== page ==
Emanuel jumped at the chance to be running the White House at such a pivotal time, and he never looked back much on the decision to bolt the House. And his approach has been at least partly vindicated with a series of legislative victories that most presidents would love to have for the history books.

"I think his leadership, his energy has helped us accomplish so much in helping our economy recover," White House press secretary Robert Gibbs said. "In passing landmark Wall Street reform, health care reform, credit card reform, student loan reform ... there is not an important thing that has happened in this administration that we've been able to accomplish for the American people that has not involved heavily his signature."

Nevertheless, there are senior people in the Democratic Party who privately believe that Emanuel's win-at-all-costs mentality is perfect for the rough and tumble world of Chicago politics, but it is not the best long-term approach for the president as he tries to bring the country together heading into his 2012 re-election battle.

That's why there is a feeling among some top Democrats that Rouse may wind up being more than just an interim White House chief of staff.

According to this theory, a couple of months of Rouse on the job may show the president that for all of Emanuel's successes, a more low-key manner may be the best way to approach the next two years with either a Republican Congress or a severely weakened Democratic Congress.

Think of Erskine Bowles, the equally quiet and self-effacing White House chief of staff who helped President Clinton forge some legislative victories, such as a balanced budget, with a hostile Republican Congress.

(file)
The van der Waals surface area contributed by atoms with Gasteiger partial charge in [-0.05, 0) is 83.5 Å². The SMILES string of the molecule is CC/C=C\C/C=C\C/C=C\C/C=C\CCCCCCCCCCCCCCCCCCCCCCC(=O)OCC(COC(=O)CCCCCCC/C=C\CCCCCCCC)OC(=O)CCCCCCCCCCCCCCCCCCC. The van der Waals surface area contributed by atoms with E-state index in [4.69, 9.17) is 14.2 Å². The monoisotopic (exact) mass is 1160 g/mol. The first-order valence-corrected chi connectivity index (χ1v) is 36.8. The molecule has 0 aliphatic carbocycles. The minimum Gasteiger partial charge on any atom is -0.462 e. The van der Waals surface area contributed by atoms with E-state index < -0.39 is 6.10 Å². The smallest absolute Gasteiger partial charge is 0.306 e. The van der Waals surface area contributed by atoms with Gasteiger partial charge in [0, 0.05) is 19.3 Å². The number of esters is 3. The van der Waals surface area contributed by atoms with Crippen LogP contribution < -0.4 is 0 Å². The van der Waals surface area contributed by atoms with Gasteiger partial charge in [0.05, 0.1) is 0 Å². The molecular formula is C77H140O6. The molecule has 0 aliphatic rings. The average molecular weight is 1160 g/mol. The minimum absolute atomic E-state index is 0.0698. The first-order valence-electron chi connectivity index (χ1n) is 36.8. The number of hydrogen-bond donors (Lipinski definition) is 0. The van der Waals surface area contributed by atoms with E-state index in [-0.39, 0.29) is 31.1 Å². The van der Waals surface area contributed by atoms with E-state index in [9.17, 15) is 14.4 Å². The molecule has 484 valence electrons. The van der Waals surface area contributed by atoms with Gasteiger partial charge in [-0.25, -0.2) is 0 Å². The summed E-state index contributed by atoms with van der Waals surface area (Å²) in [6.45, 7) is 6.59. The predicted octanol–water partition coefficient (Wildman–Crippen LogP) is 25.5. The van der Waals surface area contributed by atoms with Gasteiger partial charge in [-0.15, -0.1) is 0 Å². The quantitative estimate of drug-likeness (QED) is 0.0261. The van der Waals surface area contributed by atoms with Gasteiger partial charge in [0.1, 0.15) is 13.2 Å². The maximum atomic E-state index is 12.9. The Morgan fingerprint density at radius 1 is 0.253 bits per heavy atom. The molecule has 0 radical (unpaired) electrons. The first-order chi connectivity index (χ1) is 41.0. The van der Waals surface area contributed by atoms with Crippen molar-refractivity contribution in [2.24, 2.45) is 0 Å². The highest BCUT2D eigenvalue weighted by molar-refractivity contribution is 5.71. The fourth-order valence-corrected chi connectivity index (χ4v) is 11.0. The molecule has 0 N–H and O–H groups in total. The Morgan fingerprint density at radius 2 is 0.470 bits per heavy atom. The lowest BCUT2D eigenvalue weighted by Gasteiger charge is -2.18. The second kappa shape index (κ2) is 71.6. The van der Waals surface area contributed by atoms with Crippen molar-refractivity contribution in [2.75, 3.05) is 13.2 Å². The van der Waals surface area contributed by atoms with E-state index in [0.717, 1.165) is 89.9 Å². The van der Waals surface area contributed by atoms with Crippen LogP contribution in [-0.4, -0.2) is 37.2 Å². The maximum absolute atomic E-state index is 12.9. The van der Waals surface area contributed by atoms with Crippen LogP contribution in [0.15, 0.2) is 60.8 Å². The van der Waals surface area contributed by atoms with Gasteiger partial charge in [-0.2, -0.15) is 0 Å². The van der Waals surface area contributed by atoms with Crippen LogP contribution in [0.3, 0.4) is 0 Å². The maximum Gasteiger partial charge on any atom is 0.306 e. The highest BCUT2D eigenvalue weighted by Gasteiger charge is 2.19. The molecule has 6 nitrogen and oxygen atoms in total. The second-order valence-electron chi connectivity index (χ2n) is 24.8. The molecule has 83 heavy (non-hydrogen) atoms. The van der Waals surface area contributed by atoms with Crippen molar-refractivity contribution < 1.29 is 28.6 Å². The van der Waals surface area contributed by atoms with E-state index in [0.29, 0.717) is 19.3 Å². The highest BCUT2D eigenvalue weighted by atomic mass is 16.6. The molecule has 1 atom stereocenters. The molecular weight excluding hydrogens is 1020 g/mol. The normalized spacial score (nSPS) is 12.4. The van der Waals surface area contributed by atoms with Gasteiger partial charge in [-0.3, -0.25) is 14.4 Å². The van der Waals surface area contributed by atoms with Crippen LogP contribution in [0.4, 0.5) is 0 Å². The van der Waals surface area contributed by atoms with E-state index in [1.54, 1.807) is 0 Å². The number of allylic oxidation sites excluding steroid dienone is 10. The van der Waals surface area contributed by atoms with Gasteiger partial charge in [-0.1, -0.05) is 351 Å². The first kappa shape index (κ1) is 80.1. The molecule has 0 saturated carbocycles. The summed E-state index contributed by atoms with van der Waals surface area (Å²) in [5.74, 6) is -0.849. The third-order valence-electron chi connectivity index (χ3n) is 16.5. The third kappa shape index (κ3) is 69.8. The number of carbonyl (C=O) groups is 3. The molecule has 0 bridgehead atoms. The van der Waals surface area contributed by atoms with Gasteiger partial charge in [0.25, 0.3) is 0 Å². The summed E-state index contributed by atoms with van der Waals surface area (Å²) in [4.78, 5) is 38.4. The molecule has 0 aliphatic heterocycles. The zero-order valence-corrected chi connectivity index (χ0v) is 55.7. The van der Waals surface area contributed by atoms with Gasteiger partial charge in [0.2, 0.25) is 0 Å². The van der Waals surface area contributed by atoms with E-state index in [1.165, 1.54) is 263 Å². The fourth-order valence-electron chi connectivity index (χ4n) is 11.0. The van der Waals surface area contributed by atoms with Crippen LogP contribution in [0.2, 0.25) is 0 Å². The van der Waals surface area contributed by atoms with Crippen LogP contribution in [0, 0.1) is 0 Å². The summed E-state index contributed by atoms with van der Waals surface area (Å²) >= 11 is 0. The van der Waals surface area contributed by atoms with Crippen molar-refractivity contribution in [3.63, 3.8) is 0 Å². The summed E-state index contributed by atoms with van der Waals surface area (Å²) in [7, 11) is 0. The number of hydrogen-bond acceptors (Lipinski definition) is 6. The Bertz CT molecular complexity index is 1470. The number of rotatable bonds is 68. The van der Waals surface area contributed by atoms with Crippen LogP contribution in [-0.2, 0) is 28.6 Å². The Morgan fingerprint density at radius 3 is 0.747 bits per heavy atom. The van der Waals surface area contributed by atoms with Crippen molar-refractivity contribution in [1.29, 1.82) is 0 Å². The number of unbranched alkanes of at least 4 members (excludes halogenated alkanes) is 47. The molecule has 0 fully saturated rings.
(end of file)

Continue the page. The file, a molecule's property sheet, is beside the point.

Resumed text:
Rouse's fans note to me that he spent a few decades as a powerful staffer on Capitol Hill, and was known as the "101st Senator" during his days as top aide to then-Senate Majority Leader Tom Daschle, D-South Dakota, because of his quiet influence behind the scenes. He became known for sharp political instincts, fierce loyalty and absolute discretion on sensitive matters.

It's important to remember that Daschle has deep ties to Obama. They bonded during the 2004 Senate campaign season, when Obama was first elected while Daschle lost his re-election bid. Daschle encouraged Obama to hire Rouse, who wanted to try something new, but was coaxed out of it by the freshman senator who clearly had designs on higher office.

Daschle later became the first major Democrat to encourage Obama to actually run for president when others were laughing at the notion, and it was Rouse who then carefully put together the playbook. He later played important behind-the-scenes roles in the presidential campaign and the presidential transition, and his power has only grown inside the White House.

"There is a complete loyalty and trust with somebody like Pete," Gibbs said. "Pete's strategic sense has played a big part in the direction of virtually every big decision that's made inside of this White House. So I think the type of trust that the president and others throughout this administration have in Pete is enormous."

Rouse is a bachelor who rarely seems to mind the long hours he has to put in at the office. Friends note that one of the only nonwork things that he goes on and on about is his love for Maine coon cats, which are "large and energetic," according to

Emanuel certainly brought plenty of energy to the job. I just can't imagine him being a cat lover -- or even a puppy lover for that matter.